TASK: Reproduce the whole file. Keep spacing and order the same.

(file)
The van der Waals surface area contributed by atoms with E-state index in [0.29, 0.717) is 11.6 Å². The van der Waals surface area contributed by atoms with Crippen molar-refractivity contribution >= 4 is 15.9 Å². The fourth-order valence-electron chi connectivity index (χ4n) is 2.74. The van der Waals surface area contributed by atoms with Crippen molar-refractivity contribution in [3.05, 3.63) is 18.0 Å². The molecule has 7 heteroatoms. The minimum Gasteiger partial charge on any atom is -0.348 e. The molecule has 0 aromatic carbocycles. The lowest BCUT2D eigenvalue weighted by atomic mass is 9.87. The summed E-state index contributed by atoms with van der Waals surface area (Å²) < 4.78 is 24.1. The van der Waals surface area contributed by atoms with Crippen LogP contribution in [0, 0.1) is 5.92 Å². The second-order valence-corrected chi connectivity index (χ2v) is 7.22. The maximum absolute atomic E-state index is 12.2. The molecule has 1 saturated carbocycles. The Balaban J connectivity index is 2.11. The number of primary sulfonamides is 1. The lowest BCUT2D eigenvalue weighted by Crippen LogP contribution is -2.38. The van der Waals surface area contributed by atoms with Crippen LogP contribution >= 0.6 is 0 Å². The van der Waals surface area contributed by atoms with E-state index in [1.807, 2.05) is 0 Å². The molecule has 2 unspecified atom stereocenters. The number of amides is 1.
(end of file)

The van der Waals surface area contributed by atoms with E-state index in [0.29, 0.717) is 11.6 Å². The van der Waals surface area contributed by atoms with Crippen molar-refractivity contribution >= 4 is 15.9 Å². The fourth-order valence-electron chi connectivity index (χ4n) is 2.74. The van der Waals surface area contributed by atoms with Crippen molar-refractivity contribution in [3.05, 3.63) is 18.0 Å². The molecule has 7 heteroatoms. The minimum Gasteiger partial charge on any atom is -0.348 e. The molecule has 0 aromatic carbocycles. The lowest BCUT2D eigenvalue weighted by atomic mass is 9.87. The summed E-state index contributed by atoms with van der Waals surface area (Å²) < 4.78 is 24.1. The van der Waals surface area contributed by atoms with Crippen LogP contribution in [0, 0.1) is 5.92 Å². The second-order valence-corrected chi connectivity index (χ2v) is 7.22. The maximum absolute atomic E-state index is 12.2. The molecule has 1 saturated carbocycles. The Balaban J connectivity index is 2.11. The number of primary sulfonamides is 1. The lowest BCUT2D eigenvalue weighted by Crippen LogP contribution is -2.38. The van der Waals surface area contributed by atoms with Crippen LogP contribution >= 0.6 is 0 Å². The van der Waals surface area contributed by atoms with E-state index in [1.807, 2.05) is 0 Å². The molecule has 2 unspecified atom stereocenters. The number of amides is 1.